The food industry is gathering at trade shows and events for the first time in more than two years. That means they can finally try to figure out what consumers are thinking, believing, hoping and – most importantly – fearing.
Trends, flavours and tastes have changed since March 2020. But after more than two years of the COVID-19 pandemic, it’s not easy to determine exactly how the consumer has evolved.
The Agri-food Analytical Sciences Laboratory at Dalhousie University, with the help of Caddle Insights, has just published new data concerning the Canadian food market.
If we’re to believe the forecasts found in the data, by 2025 the food market in Canada will be more home-based, more virtual and influenced by the greater curiosity of consumers who now have higher overall food literacy.
First, let’s talk about home life. One thing is clear: the work-from-home phenomenon is here to stay. Too many employers are saving immensely by keeping some employees home.
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The same applies to the employees. They’re spending less money on transportation, clothing, haircuts, makeup – you get the idea. It’s estimated that by 2025, 39.5 per cent of consumers will work at least one day a week from home.
By spending more time at home, consumers have been cooking more and learning new culinary skills. Not only have 34.2 per cent of Canadians learned at least one new cooking style since the start of the pandemic, but 51.8 per cent have also learned at least three new recipes. Almost 40 per cent of people have acquired new skills, such as making bread or pasta, and 45.2 per cent have discovered new ingredients they didn’t use before the pandemic.
So food literacy in Canada has improved since the start of the pandemic. Consumers know how to make more informed choices due to more in-depth knowledge of food. That means the industry must deal with a more curious public, who will have an informed opinion on a greater number of products.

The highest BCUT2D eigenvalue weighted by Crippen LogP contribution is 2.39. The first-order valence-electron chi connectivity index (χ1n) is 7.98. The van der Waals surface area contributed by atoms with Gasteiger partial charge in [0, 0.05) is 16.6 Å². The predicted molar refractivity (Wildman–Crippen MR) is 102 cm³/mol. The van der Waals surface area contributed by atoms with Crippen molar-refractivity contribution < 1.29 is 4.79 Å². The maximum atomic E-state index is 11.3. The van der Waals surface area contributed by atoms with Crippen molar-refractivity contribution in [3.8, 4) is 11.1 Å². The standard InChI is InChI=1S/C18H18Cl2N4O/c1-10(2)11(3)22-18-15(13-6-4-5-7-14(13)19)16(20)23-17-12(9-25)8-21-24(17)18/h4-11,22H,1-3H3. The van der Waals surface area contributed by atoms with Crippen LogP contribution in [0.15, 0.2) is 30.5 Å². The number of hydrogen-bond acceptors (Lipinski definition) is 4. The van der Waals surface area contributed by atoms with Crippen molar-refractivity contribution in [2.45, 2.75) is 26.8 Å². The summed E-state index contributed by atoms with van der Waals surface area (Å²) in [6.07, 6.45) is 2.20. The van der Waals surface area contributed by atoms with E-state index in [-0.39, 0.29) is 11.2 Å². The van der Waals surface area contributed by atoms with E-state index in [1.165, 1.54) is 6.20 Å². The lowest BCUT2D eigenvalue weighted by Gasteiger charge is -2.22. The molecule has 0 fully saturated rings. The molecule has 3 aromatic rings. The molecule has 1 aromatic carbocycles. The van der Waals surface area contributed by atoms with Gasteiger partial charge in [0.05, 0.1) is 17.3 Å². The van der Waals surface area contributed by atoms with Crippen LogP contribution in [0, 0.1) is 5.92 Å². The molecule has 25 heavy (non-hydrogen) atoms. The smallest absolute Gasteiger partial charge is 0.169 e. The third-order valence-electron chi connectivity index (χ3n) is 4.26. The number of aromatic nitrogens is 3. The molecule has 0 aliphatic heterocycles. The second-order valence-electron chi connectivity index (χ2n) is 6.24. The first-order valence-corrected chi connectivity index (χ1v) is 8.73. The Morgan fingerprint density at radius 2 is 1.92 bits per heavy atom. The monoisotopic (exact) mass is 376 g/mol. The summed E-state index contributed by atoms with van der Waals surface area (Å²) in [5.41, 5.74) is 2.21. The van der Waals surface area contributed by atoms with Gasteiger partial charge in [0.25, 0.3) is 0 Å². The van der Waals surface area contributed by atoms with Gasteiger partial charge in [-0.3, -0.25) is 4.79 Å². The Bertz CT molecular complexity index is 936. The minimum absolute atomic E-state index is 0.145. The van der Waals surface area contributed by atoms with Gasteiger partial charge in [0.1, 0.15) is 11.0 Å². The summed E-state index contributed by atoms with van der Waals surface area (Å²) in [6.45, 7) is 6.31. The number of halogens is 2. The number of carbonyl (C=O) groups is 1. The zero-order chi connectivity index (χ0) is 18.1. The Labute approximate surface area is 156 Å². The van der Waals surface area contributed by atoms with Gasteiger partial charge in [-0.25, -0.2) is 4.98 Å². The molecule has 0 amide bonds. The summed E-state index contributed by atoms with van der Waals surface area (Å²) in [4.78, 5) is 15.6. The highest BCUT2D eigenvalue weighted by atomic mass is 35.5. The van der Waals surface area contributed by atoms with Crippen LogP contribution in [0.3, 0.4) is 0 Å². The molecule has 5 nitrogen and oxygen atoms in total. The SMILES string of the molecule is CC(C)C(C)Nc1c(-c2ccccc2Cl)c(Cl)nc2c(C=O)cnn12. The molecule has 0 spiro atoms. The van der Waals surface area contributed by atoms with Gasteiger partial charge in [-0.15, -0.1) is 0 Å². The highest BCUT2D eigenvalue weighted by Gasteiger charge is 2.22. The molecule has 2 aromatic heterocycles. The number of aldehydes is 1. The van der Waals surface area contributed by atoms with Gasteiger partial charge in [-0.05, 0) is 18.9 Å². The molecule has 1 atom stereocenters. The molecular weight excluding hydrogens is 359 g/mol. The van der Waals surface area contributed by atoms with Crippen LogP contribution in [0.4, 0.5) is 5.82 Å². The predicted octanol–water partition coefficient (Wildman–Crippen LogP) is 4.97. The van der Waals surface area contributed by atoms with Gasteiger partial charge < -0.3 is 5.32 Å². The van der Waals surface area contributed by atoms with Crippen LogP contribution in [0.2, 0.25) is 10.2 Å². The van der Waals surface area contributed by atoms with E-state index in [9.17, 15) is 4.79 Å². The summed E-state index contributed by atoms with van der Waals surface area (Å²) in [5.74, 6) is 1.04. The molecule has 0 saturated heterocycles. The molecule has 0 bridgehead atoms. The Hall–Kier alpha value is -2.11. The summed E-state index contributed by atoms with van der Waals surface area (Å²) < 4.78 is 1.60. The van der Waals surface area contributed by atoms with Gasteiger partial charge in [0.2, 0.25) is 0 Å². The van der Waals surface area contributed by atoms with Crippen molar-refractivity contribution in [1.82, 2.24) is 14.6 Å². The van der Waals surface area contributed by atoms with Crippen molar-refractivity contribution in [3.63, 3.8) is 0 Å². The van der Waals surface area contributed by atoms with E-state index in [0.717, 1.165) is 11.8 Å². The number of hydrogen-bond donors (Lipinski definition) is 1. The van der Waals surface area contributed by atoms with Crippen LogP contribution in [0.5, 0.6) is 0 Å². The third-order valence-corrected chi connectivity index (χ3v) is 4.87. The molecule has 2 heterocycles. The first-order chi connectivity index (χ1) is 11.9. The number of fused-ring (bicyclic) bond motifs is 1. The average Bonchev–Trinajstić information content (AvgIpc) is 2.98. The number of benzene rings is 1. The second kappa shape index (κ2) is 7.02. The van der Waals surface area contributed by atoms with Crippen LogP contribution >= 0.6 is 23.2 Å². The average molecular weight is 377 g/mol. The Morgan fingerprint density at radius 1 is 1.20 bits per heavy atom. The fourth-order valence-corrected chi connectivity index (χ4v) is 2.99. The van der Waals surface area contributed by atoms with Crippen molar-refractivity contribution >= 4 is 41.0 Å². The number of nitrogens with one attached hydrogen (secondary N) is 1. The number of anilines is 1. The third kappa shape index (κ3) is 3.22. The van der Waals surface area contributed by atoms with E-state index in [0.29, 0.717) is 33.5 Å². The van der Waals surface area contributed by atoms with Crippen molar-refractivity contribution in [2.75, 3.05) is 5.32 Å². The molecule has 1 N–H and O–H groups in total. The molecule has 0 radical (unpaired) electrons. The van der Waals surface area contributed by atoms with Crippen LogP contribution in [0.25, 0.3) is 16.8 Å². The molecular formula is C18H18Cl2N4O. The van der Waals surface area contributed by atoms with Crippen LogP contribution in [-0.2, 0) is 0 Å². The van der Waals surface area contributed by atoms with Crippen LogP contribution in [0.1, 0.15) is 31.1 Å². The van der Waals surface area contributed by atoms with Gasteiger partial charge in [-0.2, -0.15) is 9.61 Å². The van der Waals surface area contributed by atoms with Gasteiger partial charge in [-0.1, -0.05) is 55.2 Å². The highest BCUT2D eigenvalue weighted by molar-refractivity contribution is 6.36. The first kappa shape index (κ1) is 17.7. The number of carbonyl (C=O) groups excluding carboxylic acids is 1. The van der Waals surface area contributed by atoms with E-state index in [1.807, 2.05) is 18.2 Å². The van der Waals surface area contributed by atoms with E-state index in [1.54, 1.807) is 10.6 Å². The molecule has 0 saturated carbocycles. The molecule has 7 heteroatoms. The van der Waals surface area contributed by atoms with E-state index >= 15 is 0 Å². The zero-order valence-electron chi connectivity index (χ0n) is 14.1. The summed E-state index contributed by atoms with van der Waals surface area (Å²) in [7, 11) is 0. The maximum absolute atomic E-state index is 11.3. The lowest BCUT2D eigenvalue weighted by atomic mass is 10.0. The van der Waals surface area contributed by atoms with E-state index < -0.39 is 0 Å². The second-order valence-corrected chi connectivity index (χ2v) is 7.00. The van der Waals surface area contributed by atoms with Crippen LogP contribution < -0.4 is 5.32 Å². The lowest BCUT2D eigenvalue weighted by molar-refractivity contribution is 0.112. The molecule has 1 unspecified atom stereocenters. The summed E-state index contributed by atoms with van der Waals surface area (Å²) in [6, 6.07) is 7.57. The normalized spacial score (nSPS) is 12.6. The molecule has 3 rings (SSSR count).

The number of households that own at least one pet has also soared. Since the start of the pandemic, 26.1 per cent of Canadian households have adopted a pet for the first time, and half of them have adopted either a cat or a dog.
This isn’t trivial since research tells us that a pet owner will be more sensitive to ethical animal treatment, which will significantly affect protein choices. In fact, we estimate that 3.2 million Canadians now consider themselves flexitarians, about one million are pescatarians, 913,000 are vegetarians, and 560,000 are vegans.
Apart from veganism, all diet types with less meat or no meat are on the rise in Canada. This is something for food innovators to watch very closely. The prices at the meat counter lately probably encouraged the shift for many people. Beef prices have gone up by as much as 20 per cent in the last year in some cases.
With more people moving to new areas and with COVID outbreaks in some stores, many consumers are also shopping differently. In fact, 26.1 per cent of Canadians have visited stores they hadn’t visited before the pandemic. It’s pretty much the same for restaurants.
The legacy of the pandemic is to have prompted many consumers to reconsider where they regularly buy their food.
These changes represent great opportunities for the industry. Less populous regions are getting a second wind due to more people fleeing big cities in Canada, and the food industry is rapidly adjusting.
As a result, the virtual food market is exploding. Almost 40 per cent of Canadians order food, either at retail or in food service, at least once every two weeks. By 2025, 30.1 per cent of Canadians are expected to continue to regularly buy food online. We anticipate that by 2025, 10 per cent of food sales in Canada will occur online. Before the pandemic, estimates were around 1.7 per cent, which represents quite an increase.
To learn about food trends, Canadians stick to social networks. Aside from family and friends, YouTube, TikTok and Facebook are the most used communication vehicles that influence the diet of Canadians. The industry needs to increase its presence on these platforms if it wants to influence trends, especially after the pandemic forced everyone to take in more information online.
So if you’ve changed your grocery habits since March 2020, you’re not alone. And keeping the industry on its toes is always a good thing.
Dr. Sylvain Charlebois is senior director of the agri-food analytics lab and a professor in food distribution and policy at Dalhousie University.
Sylvain is one of our contributors. For interview requests, click here.
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